By Winnie Lacy
Early Fitchburg was a rural community. As the land was cleared for farming one of the prominent crops was wheat. Besides a crop, most of the farmers had a “milch” cow or two for the use of their families. After years of continually growing wheat that depletes nutrients in the soil combined with the invasion of the cinch bug, wheat growing became unprofitable. Wisconsin farmers turned to dairy farming andmade Wisconsin the leading producer of dairy products in the country. Click here to view a video detailing Wisconsin’s change from a wheat to a dairy state. Click here to view the list of Fitchburg Dairy farmers in the 1940s and 50s.
Many Fitchburg farm wives churned butter from the milk of their own herds. As herds grew commercial production of butter became necessary. Small creameries were started in various areas of the township to fill this need. One of the best-documented local creameries was Oak Hall Creamery Co. located near the present intersection of Fish Hatchery Road and County Highway M. All the stores of this nineteenth century community have been torn down except the old creamery that was part of a house.
The main product of a creamery was butter or cheese. Most creameries were cooperative businesses with stockholder meetings held every year. The finished products were taken to stores in nearby communities to be sold. The proceeds were paid to the shareholders of the creamery. A document in the FHS archives covering the Oak Hall creamery shows the butter maker made a salary of $70 a month plus living quarters.
If a creamery specialized in cheese making the farmers took their fresh milk to the creamery and returned home with whey, which was the by-product left after the milk had been curdled and strained. The whey was used to feed their hogs.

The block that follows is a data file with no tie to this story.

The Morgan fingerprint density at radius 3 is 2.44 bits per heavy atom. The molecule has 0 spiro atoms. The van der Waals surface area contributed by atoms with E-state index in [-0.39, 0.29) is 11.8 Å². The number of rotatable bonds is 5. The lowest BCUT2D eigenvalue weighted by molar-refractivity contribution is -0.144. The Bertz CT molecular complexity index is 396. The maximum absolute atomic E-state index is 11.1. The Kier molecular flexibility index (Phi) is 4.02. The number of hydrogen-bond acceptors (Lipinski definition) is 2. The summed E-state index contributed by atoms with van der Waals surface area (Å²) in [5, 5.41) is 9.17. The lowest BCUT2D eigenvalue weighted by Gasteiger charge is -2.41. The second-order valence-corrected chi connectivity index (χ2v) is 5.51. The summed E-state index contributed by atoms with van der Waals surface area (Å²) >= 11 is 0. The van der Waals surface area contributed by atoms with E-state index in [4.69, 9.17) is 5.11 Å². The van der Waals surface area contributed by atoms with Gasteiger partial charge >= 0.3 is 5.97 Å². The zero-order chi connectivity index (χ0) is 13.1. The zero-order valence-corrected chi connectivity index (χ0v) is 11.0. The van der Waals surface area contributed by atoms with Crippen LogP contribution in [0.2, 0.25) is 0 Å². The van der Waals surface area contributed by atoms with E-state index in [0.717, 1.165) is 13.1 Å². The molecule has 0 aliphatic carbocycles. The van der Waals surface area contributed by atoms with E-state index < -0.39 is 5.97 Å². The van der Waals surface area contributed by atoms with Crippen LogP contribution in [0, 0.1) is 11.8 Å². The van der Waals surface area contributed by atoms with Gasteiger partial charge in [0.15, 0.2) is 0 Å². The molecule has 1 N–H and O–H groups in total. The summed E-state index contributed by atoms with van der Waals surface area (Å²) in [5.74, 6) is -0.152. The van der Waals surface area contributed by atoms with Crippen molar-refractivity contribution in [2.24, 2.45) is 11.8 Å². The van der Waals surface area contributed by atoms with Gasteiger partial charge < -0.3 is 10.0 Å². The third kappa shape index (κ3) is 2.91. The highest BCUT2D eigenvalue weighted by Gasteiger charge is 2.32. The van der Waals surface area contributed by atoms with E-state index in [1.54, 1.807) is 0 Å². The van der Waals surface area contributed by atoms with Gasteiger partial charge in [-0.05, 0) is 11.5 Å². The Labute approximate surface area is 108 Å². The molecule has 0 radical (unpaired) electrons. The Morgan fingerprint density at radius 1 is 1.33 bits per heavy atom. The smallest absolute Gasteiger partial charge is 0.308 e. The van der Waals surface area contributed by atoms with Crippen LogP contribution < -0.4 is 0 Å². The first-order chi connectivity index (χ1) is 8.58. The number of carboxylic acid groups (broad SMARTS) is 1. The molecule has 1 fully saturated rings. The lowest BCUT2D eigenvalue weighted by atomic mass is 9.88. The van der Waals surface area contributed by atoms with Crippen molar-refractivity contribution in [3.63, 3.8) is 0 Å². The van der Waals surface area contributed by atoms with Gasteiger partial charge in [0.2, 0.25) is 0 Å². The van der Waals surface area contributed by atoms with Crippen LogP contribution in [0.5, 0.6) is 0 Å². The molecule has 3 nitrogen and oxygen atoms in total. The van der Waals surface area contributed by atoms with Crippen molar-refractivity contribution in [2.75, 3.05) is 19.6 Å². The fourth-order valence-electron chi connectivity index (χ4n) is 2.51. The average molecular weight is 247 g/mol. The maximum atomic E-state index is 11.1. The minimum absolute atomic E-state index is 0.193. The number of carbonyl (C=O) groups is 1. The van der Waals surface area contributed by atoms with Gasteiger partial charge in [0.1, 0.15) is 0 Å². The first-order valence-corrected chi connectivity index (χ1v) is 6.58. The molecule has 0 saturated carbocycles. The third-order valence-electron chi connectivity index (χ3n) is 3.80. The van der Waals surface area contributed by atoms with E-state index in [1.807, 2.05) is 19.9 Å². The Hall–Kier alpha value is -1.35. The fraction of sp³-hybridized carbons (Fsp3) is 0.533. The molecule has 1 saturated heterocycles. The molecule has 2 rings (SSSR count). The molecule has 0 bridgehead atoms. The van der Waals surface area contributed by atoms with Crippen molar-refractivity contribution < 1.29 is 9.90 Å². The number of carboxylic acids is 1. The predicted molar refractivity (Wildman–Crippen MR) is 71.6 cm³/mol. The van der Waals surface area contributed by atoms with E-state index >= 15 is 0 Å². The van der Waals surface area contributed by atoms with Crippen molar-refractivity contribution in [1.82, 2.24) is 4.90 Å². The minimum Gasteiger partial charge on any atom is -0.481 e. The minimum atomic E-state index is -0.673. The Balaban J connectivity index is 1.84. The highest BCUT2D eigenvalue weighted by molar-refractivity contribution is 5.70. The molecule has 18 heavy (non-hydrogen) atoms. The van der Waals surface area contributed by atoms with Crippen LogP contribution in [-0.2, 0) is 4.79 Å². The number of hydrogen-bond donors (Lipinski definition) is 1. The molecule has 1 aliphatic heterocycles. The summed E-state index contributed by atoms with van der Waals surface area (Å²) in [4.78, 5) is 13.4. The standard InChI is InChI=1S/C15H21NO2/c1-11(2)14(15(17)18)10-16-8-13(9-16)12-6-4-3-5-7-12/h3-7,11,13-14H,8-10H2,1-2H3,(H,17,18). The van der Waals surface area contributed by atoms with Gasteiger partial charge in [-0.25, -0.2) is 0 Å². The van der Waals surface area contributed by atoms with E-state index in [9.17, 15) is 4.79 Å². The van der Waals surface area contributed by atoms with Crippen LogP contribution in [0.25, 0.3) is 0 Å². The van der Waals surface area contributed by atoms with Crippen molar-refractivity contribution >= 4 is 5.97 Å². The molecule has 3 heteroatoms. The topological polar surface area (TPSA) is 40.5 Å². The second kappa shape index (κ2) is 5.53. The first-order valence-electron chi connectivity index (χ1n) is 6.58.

The creamery business evolved into small dairies that bottled unpastuerized (raw) milk sold to individual homes. Several such dairies had their starts in Fitchburg. Before 1919 Ben Bancroft started the first known Fitchburg dairy. The dairy, named Wood Bend Farms was located in Section 10 (East of the present location of Eagle School). His brother, John, joined him in 1921. The dairy was renamedBancroft Brothers. John later left the company and the name changed to Bancroft Dairy. The dairy built a new facility on South Park Street in Madison. The business, including the name, was sold to a commercial company.Bancroft Dairy on Park Street remained until 2004.
After Ben sold the dairy to a commercial company he started another dairy called Valley Springs Farm Dairy located on Fish Hatchery Road (now Glacier Valley Road) at the intersection with Gun Flint Trail. He did business with Charmany Farms located at 5707 Mineral Point Road in Madison. Charmany Farms was part of the University of Wisconsin Dairy Department
Bowman Farm Dairy was another big dairy in Fitchburg. Duane Bowman, Sr. started a celery farm in the lowlands of Section 3 near the Nevin Fish Hatchery. The celery was sold to restaurants and grocery stores. The family had a cow whose milk was used by the family. The cow had a female calf, which increased the “herd” to two. One year an early freeze wiped out the celery crop. Mr. Bowman made the decision to concentrate on what he could do with the milk he produced. He obtained a license from the department of health and was in business. The dairy was located on Fish Hatchery Road. Sometime in the mid 1920s electricity came to the area and he was able to pasteurize his milk. The Bowman Farm Dairy continued to grow and an automated milking parlor was added with a viewing area for groups of school children and their parents. The business was sold and was used as a company that distributes juices. It should be noted that the Bowman Dairy that operates out of Chicago is not connected with the dairy that started here in Fitchburg.